Tag Archives: 1920s

Showin’ some skin. (NSFW)

2 Mar

Today’s post is kind of a fitting follow-up to Monday’s. As you guys know, I’ve been working with ideas for this 1920’s project (tentatively named Perfectly Fitting) for some time. I’ve been struggling to figure out exactly who my main characters are, since I don’t know much about them yet except for their appearances, names (well, sort of), and occupations. I recently decided that Yulia (the current working name of the female protagonist), who used to be a prostitute at the high-end Everleigh Club, is now working in the burlesque industry. Here’s a two-page series of sketches that I did in an attempt to (a) try to draw her consistently in a bunch of different poses and (b) to figure out the kind of poses she’d need to get into during a strip scene.

A Poetic Strip, part 1

A Poetic Strip, part 2

I’m pretty pleased with how this turned out. I’m liking the balance between realistic anatomy and stylization that these pages have, and I liked thinking up the different poses. Plus, I think I’m slowly getting better at drawing high heels. I always have a ton of trouble drawing decent-looking shoes, so this is a big deal to me. (And yes, I know that she probably would have her shoes off after taking off the stockings, but I wanted to get some more practice drawing them.)

Lest the “apologies to Dorothy Parker” at the bottom of page 2 not make it clear, that’s a Dorothy Parker poem Yulia is reciting as she works. I guess she’s either a pretty slow talker or a pretty fast stripper. (Also, those are pasties–the kind without tassels–and not very large nipples on the last page.)

I’ll be back on Friday with a poll for you guys, so be sure to come back then! :)

I better start thinking of some names fast. (NSFW)

16 Feb

Seriously. Naming these thesis-related posts is going to be so much easier once I have real titles for the different parts of it! I guess the best I can do right now is to say, “Here are some sketches from that 1920s project.”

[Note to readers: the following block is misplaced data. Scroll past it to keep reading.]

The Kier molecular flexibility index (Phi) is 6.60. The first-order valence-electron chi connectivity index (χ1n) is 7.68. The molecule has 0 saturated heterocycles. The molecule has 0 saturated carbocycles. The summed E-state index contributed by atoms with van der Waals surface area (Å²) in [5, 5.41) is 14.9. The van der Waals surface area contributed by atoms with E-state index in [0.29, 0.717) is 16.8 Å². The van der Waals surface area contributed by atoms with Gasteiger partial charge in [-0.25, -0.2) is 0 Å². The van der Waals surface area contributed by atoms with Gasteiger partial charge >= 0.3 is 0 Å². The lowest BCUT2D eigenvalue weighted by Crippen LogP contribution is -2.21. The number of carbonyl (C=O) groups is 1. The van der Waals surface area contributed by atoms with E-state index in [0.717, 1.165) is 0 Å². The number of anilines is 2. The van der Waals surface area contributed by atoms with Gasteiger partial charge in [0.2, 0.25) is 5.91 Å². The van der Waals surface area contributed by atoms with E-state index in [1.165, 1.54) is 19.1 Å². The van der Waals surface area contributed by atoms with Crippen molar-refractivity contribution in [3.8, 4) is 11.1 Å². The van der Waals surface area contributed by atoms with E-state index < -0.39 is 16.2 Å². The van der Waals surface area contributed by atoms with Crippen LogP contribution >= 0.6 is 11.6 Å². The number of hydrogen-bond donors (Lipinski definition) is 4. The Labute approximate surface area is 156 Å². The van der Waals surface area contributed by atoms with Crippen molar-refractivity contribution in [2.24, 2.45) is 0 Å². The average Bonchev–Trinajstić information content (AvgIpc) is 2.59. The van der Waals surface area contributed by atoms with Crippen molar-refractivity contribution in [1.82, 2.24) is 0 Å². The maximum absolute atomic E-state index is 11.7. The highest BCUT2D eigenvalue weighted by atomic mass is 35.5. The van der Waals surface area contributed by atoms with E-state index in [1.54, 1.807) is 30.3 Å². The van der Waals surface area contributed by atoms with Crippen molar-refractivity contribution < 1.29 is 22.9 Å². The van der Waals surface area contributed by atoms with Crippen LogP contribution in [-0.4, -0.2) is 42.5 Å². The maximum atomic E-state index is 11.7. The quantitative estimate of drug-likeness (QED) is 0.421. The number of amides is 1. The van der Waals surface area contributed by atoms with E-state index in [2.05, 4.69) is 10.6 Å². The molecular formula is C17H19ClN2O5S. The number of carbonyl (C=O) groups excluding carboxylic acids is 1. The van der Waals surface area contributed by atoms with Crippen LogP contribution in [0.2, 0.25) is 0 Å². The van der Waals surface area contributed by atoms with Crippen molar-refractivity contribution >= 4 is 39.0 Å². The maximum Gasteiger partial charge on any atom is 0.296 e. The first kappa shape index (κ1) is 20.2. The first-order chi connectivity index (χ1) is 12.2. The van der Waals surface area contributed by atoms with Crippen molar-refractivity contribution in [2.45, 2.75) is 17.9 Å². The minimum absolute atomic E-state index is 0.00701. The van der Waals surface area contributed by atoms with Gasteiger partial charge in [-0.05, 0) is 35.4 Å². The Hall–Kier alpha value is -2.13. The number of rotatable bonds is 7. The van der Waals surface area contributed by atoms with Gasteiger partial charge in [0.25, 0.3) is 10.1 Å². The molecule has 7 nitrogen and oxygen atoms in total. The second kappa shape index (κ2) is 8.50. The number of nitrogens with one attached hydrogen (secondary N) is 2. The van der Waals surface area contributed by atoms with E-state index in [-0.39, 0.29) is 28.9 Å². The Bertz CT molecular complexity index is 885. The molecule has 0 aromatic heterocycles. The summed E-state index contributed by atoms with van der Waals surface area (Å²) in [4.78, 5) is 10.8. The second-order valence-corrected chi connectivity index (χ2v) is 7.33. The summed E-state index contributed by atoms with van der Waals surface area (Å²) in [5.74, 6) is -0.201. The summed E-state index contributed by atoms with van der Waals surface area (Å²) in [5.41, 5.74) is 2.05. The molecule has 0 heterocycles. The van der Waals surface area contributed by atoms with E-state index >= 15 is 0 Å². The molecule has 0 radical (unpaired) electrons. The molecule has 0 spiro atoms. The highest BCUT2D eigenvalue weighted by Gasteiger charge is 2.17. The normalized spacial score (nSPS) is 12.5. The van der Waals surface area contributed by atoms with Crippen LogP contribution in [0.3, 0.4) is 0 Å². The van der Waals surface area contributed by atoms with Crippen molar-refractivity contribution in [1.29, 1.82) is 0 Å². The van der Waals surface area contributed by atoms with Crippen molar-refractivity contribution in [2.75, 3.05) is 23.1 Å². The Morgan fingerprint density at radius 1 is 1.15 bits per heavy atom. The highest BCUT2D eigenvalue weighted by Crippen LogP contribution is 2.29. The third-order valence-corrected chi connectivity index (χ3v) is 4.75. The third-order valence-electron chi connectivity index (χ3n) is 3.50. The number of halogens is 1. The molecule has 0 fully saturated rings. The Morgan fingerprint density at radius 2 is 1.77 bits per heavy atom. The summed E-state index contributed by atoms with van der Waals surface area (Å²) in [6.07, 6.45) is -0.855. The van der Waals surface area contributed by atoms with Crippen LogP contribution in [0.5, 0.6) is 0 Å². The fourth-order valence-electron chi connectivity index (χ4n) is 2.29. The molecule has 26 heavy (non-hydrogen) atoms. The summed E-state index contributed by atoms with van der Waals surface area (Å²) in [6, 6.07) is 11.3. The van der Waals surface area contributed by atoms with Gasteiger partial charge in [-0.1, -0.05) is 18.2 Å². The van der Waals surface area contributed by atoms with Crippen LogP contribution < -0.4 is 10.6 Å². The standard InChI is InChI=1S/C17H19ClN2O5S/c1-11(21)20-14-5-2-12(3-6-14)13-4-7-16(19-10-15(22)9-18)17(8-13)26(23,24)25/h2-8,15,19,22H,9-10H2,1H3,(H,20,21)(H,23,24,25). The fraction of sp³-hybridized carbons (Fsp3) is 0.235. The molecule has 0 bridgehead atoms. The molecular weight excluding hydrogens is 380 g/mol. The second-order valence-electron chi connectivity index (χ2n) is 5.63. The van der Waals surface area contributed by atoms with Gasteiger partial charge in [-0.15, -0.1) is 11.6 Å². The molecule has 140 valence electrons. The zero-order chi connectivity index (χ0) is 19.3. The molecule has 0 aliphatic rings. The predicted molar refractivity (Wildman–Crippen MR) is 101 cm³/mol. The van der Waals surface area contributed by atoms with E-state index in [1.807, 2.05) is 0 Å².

So…yeah. Y’know. That. This first one does include some almost-nudity (save for pasties), so you may not want to scroll down while you’re at work.

1920s sketch #1

This is the latest incarnation of the female lead in Perfectly Fitting. After reading American Rose I started thinking that maybe she started work as a stripper after the Everleigh Club was closed down. I’m still working on the plot for this, so I’m not sure if that’ll stick, but right now I like it. At the very least, her being in varying levels of nakedness gives me lots of opportunity to draw Keeley looking flustered, and of course I love doing that!

1920s sketch #2

Here’s our gal heading home from work early one morning. (I think she and I keep similar schedules.) I feel like I’m getting better and better at drawing her, especially when it comes to her haircut. I like how bouncy she looks in this as well as the expression on her face. The only thing I’m not as pleased with is the fur stole–it’s looking a little too much like a Lamb Chop puppet for my taste. Ah well. Perhaps I’ll include a scene in the comic in which it teaches us all a lesson about sharing, possibly through song.